But what was hotly debated initially was no longer discussed in economics as a major focus. Rather, to the degree that economics is oriented to policy, one view or other was simply presumed as an unstated presumption and methodological choice.
A lot can be learned by studying the history of ethics, social and political philosophy, and early economic thought because those who initially considered their integration into political economy generally targeted the basic issues that would be debated and refined subsequently, especially with respect to policy.
Classical economics began in 18th century England with Adam Smith and David Ricardo, and in the late 17th century in France with the Physiocrats, who advocated for laissez-faire, property rights and the importance of capital, even though they emphasized land in the still chiefly agricultural economy of the time. The world was becoming mechanized and industrialized, with agriculture waning in significance relative to industrial production and innovation. Urbanization was the trend and the factory was replacing the field as the predominant workplace.
The fundamental issues of political economy arose out this milieu in the 19th century through the work of, e.g., Bastiat, Proudhon, J. S. Mill, Burke, and Marx. Today, the same views can be found coming into opposition with each other dialectically in Libertarian-Austrianism harkening back to Bastiat, left libertarianism traceable to Proudhon, modern liberalism as an elaboration of Mill, conservatism stemming from Burke, Marxism following Marx, and Marxianism building on and adapting his thought. Neoliberalism as a political view based on laissez-faire stems from the Physiocrats in France and in England from the Manchester Liberals and The Economist, which was founded in 1843 to promote laissez-faire economic liberalism.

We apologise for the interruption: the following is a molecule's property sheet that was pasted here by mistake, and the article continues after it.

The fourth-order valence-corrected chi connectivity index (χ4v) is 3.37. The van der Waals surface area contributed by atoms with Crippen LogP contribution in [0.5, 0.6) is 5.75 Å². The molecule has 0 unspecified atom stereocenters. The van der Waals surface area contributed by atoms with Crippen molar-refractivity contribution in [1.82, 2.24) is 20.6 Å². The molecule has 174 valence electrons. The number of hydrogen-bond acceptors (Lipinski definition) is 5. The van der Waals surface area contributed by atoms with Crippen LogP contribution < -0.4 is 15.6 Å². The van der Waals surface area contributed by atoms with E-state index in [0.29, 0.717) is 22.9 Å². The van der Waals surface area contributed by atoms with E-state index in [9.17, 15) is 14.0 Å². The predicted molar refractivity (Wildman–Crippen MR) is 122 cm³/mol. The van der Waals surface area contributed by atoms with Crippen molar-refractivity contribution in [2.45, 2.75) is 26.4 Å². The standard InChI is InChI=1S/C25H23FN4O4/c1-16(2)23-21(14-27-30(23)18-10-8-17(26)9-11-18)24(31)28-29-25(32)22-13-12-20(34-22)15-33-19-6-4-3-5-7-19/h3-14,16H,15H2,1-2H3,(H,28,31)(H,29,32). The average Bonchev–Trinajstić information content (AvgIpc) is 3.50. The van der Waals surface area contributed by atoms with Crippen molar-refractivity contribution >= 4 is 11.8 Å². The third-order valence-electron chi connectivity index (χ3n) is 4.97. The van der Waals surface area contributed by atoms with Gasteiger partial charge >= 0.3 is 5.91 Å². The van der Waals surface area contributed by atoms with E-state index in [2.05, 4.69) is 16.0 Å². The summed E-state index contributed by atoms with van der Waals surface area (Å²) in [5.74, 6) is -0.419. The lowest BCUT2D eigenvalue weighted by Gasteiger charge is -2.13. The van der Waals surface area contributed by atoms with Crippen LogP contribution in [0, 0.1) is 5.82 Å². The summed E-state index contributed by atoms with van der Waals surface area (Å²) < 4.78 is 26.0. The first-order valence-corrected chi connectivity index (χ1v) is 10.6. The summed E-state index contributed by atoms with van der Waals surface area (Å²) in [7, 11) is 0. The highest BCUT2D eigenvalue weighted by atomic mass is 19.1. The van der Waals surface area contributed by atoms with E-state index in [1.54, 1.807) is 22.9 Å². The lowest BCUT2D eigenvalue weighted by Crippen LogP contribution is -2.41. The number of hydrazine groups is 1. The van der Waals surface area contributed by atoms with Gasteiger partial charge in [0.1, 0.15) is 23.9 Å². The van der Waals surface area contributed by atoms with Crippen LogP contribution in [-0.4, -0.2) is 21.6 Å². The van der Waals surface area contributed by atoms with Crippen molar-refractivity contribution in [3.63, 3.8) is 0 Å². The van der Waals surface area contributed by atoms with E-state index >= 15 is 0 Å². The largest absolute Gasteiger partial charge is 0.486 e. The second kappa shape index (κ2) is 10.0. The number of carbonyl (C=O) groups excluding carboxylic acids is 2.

These influence would shape subsequent debate over economic policy and social and political institutions. The same issues are in play now that were in play then, only the context has changed. However, similar problems remain and have increased due to increasing complexity.
These influences manifest as different worldviews based on different value systems. Those who initially propounded the different views recognized that political economy is fundamentally normative. Later, economists striving to make economics a science pretended it wasn't simply by presuming the norms as hidden assumptions.
The different worldviews based on these values systems determine the economic infrastructure of society differently, and they result in different social, political and economic outcomes. These differences can be observed in real time by looking at different nations as outcomes of their national policy choices.
The Founding Fathers of the United States were acquainted with the debates in political economy in Europe. They subscribed to the view that property rights are subservient to human rights and civil rights. A written constitution established the social contract through a fundamental law of the land as an overarching rule for lawmaking and application of government power. The U. S. Constitution instituted government intervention with checks and balances on power and established the a temporal constraint on political power by requiring representatives to stand for election periodically. The Constitution was chiefly concerned with establishing the rules for governing. A Bill of Rights was appended guaranteeing basic human and civil rights.
These same issues are being debated hotly today, and ignorance of the history of the debate clouds recognition of what the fundamental issues are. The fundamental issues are based on different views of human nature and human beings in society. The approaches are based on philosophical differences involving ideology, therefore norms, since norms and criteria are the rules that establish the framework of a worldview and the key ideas and institutions of a society.
Debate ends when the fundamentals are arrived at through debate of the issues. Then resolution in a liberal democracy falls to political choice determined by the results of elections. Then the question becomes one of free elections, enfranchisement, voter persuasion, and political influence through privilege, as well as insuring good government free influence and corruption, a society free of political privilege, with an economy that can deliver prosperity to the nation.